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Premier offers support for China Airlines name change

ROC Central News Agency

04/14/2020 05:13 PM

Taipei, April 14 (CNA) Premier Su Tseng-chang (蘇貞昌) on Tuesday said he supports changing the name of national carrier China Airlines (CAL) to make clear that the airline represents Taiwan, though he noted the complexities involved in such a change mean it could likely only be accomplished in the long term.

Su addressed the issue following recent media coverage of an online petition to change the company's name to "Taiwan Airlines," which had gathered 47,000 signatures as of Tuesday.

Critics of the current name and the government are also worried it could undercut the goodwill Taiwan is hoping to gain by donating millions of surgical face masks to other countries, fearing it could mislead people overseas into thinking the donations are from China.

Speaking to reporters at the Legislative Yuan, Su said he sent word to CAL on Monday that he approved of its labeling the containers carrying the masks with the Taiwan flag and the slogan "Taiwan Can Help."

But he also criticized the state-controlled airline for banners on the containers showing its name, which he said was "self-promotion" and a possible source of confusion.

In addition to removing the banners, Su said he suggested using "more symbols of Taiwan," either on the aircraft livery or elsewhere, and cited as an example the way Taiwan's international representative offices use the word "Taiwan" in parentheses after the country's official name, "Republic of China."

In the short term, when countries are expressing praise and appreciation to Taiwan for its response to the COVID-19 pandemic, it is important that the world know the difference between Taiwan and China, Su said.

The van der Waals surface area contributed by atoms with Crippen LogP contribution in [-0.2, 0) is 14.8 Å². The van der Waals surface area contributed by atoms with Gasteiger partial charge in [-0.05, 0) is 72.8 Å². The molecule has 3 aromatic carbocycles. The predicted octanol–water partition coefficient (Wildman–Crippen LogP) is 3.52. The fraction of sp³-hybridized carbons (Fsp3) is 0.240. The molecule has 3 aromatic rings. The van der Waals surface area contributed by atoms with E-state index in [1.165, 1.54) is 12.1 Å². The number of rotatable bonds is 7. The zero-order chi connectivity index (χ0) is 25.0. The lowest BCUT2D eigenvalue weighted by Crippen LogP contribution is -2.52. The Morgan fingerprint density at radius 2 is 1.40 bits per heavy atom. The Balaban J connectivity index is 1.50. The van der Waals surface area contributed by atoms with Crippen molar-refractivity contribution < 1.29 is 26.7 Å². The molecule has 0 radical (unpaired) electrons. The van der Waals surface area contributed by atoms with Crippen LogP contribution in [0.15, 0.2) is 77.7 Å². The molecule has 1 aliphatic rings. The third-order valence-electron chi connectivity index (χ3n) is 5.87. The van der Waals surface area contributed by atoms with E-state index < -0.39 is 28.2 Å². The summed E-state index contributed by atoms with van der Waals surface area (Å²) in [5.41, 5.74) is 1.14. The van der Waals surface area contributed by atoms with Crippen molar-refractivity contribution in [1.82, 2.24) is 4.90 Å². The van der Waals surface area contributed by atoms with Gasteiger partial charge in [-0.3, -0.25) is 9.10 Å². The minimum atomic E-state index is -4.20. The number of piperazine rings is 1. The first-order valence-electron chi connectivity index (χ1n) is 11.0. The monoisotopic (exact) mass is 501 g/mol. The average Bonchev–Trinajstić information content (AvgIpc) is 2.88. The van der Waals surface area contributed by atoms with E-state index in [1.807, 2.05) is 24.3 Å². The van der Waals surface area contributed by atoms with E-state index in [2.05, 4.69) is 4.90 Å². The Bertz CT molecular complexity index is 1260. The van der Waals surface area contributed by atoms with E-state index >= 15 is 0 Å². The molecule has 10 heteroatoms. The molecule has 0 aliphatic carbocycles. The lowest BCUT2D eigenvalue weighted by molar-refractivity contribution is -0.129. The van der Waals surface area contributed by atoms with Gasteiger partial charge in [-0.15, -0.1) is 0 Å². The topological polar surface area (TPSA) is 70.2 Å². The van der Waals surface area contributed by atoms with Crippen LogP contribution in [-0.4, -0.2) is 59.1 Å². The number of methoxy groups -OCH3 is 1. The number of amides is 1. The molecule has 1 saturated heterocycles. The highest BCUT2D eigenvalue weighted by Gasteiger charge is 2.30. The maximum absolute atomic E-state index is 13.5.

In the long term, he conceded, the process of changing the company's name would be complex, with possible repercussions to its freedoms of the air privileges, but would nevertheless be "worth the effort."

Su said he had faced a similar issue during his first term as premier from 2006-2007, when the government successfully renamed Taoyuan International Airport.

Prior to 2006, the airport was called Chiang Kai-shek International Airport, in honor of former President Chiang Kai-shek (蔣中正), whose legacy is widely reviled by the ruling Democratic Progressive Party (DPP).

When asked about the issue on Tuesday, Presidential Office spokesperson Xavier Chang (張惇涵) confirmed that the Ministry of Transportation and Communications had requested that CAL "add symbols representing Taiwan" to its aircraft for future international donations of medical supplies in order to avoid confusion.

As for changing the airline's name, Chang said that because of its complexity, the issue required "continued discussion" by the Cabinet, legislature and other stakeholders.

For its part, CAL issued a short statement Tuesday pledging to adhere to the government's requests, and said it would no longer engage in commercial promotion on the government's medical equipment donations.

The statement did not make reference to the name change proposal.

(By Chen Chun-hua and Matthew Mazzetta)


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